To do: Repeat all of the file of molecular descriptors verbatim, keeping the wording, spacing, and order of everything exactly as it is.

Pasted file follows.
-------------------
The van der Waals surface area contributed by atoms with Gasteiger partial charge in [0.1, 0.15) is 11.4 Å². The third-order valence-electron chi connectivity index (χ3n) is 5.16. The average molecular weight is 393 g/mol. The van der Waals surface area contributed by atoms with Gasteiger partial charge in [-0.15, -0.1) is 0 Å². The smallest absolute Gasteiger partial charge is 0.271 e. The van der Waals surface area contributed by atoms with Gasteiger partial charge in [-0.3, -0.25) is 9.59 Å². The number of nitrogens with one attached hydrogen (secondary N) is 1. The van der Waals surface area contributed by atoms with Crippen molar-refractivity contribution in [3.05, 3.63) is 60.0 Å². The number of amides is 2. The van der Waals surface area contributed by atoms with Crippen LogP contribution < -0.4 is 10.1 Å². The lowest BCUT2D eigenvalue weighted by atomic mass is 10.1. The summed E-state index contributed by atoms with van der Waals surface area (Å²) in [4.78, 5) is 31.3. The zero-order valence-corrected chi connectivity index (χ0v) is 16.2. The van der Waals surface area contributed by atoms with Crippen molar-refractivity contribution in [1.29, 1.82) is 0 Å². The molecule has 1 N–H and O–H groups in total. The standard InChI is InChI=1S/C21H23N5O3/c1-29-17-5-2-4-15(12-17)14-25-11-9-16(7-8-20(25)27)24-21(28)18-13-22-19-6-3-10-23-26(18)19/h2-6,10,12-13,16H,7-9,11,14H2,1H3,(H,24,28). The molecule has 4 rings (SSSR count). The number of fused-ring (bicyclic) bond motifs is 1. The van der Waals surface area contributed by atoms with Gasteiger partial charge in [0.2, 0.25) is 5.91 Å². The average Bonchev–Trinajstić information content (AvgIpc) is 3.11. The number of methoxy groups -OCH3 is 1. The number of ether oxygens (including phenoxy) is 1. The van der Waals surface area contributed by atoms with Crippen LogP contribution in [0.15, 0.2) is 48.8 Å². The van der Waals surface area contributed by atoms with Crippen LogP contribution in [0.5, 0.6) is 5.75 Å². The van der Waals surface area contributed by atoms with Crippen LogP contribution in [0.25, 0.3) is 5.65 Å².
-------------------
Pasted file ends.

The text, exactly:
The van der Waals surface area contributed by atoms with Gasteiger partial charge in [0.1, 0.15) is 11.4 Å². The third-order valence-electron chi connectivity index (χ3n) is 5.16. The average molecular weight is 393 g/mol. The van der Waals surface area contributed by atoms with Gasteiger partial charge in [-0.15, -0.1) is 0 Å². The smallest absolute Gasteiger partial charge is 0.271 e. The van der Waals surface area contributed by atoms with Gasteiger partial charge in [-0.3, -0.25) is 9.59 Å². The number of nitrogens with one attached hydrogen (secondary N) is 1. The van der Waals surface area contributed by atoms with Crippen molar-refractivity contribution in [3.05, 3.63) is 60.0 Å². The number of amides is 2. The van der Waals surface area contributed by atoms with Crippen LogP contribution < -0.4 is 10.1 Å². The lowest BCUT2D eigenvalue weighted by atomic mass is 10.1. The summed E-state index contributed by atoms with van der Waals surface area (Å²) in [4.78, 5) is 31.3. The zero-order valence-corrected chi connectivity index (χ0v) is 16.2. The van der Waals surface area contributed by atoms with Crippen molar-refractivity contribution in [1.29, 1.82) is 0 Å². The molecule has 1 N–H and O–H groups in total. The standard InChI is InChI=1S/C21H23N5O3/c1-29-17-5-2-4-15(12-17)14-25-11-9-16(7-8-20(25)27)24-21(28)18-13-22-19-6-3-10-23-26(18)19/h2-6,10,12-13,16H,7-9,11,14H2,1H3,(H,24,28). The molecule has 4 rings (SSSR count). The number of fused-ring (bicyclic) bond motifs is 1. The van der Waals surface area contributed by atoms with Gasteiger partial charge in [0.2, 0.25) is 5.91 Å². The average Bonchev–Trinajstić information content (AvgIpc) is 3.11. The number of methoxy groups -OCH3 is 1. The number of ether oxygens (including phenoxy) is 1. The van der Waals surface area contributed by atoms with Crippen LogP contribution in [0.15, 0.2) is 48.8 Å². The van der Waals surface area contributed by atoms with Crippen LogP contribution in [0.5, 0.6) is 5.75 Å². The van der Waals surface area contributed by atoms with Crippen LogP contribution in [0.25, 0.3) is 5.65 Å².